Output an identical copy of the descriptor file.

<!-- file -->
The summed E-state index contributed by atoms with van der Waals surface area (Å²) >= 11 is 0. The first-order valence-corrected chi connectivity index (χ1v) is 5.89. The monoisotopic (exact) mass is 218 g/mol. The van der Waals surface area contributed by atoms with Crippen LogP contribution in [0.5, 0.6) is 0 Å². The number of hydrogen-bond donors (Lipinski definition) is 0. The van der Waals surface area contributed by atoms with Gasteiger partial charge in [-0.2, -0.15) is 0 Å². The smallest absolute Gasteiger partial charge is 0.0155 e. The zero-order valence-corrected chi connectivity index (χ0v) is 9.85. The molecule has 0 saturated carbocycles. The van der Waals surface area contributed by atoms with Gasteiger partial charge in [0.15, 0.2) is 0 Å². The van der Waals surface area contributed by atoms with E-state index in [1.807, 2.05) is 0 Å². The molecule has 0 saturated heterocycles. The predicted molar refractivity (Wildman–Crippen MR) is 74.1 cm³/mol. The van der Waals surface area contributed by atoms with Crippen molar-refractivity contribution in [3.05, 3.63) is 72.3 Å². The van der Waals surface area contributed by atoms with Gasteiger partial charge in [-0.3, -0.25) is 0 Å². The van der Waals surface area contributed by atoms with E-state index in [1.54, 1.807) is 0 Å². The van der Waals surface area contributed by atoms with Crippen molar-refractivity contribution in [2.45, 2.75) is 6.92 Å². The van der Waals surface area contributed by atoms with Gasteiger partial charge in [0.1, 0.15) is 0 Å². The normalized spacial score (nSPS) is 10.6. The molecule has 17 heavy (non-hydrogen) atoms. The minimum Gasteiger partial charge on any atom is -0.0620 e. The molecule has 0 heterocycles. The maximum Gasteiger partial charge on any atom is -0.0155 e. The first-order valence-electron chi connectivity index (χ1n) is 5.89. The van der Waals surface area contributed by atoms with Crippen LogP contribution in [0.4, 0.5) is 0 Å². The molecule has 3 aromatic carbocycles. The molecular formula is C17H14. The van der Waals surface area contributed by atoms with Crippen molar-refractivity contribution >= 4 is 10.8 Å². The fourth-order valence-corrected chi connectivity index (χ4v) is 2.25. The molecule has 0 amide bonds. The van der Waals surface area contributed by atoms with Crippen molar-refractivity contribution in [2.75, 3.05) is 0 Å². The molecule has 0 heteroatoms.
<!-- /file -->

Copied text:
The summed E-state index contributed by atoms with van der Waals surface area (Å²) >= 11 is 0. The first-order valence-corrected chi connectivity index (χ1v) is 5.89. The monoisotopic (exact) mass is 218 g/mol. The van der Waals surface area contributed by atoms with Crippen LogP contribution in [0.5, 0.6) is 0 Å². The number of hydrogen-bond donors (Lipinski definition) is 0. The van der Waals surface area contributed by atoms with Gasteiger partial charge in [-0.2, -0.15) is 0 Å². The smallest absolute Gasteiger partial charge is 0.0155 e. The zero-order valence-corrected chi connectivity index (χ0v) is 9.85. The molecule has 0 saturated carbocycles. The van der Waals surface area contributed by atoms with Gasteiger partial charge in [0.15, 0.2) is 0 Å². The van der Waals surface area contributed by atoms with E-state index in [1.807, 2.05) is 0 Å². The molecule has 0 saturated heterocycles. The predicted molar refractivity (Wildman–Crippen MR) is 74.1 cm³/mol. The van der Waals surface area contributed by atoms with Crippen molar-refractivity contribution in [3.05, 3.63) is 72.3 Å². The van der Waals surface area contributed by atoms with Gasteiger partial charge in [-0.3, -0.25) is 0 Å². The van der Waals surface area contributed by atoms with E-state index in [1.54, 1.807) is 0 Å². The van der Waals surface area contributed by atoms with Crippen molar-refractivity contribution in [2.45, 2.75) is 6.92 Å². The van der Waals surface area contributed by atoms with Gasteiger partial charge in [0.1, 0.15) is 0 Å². The normalized spacial score (nSPS) is 10.6. The molecule has 17 heavy (non-hydrogen) atoms. The minimum Gasteiger partial charge on any atom is -0.0620 e. The molecule has 0 heterocycles. The maximum Gasteiger partial charge on any atom is -0.0155 e. The first-order valence-electron chi connectivity index (χ1n) is 5.89. The van der Waals surface area contributed by atoms with Crippen LogP contribution in [0.4, 0.5) is 0 Å². The molecule has 3 aromatic carbocycles. The molecular formula is C17H14. The van der Waals surface area contributed by atoms with Crippen molar-refractivity contribution >= 4 is 10.8 Å². The fourth-order valence-corrected chi connectivity index (χ4v) is 2.25. The molecule has 0 amide bonds. The van der Waals surface area contributed by atoms with Crippen molar-refractivity contribution in [2.75, 3.05) is 0 Å². The molecule has 0 heteroatoms.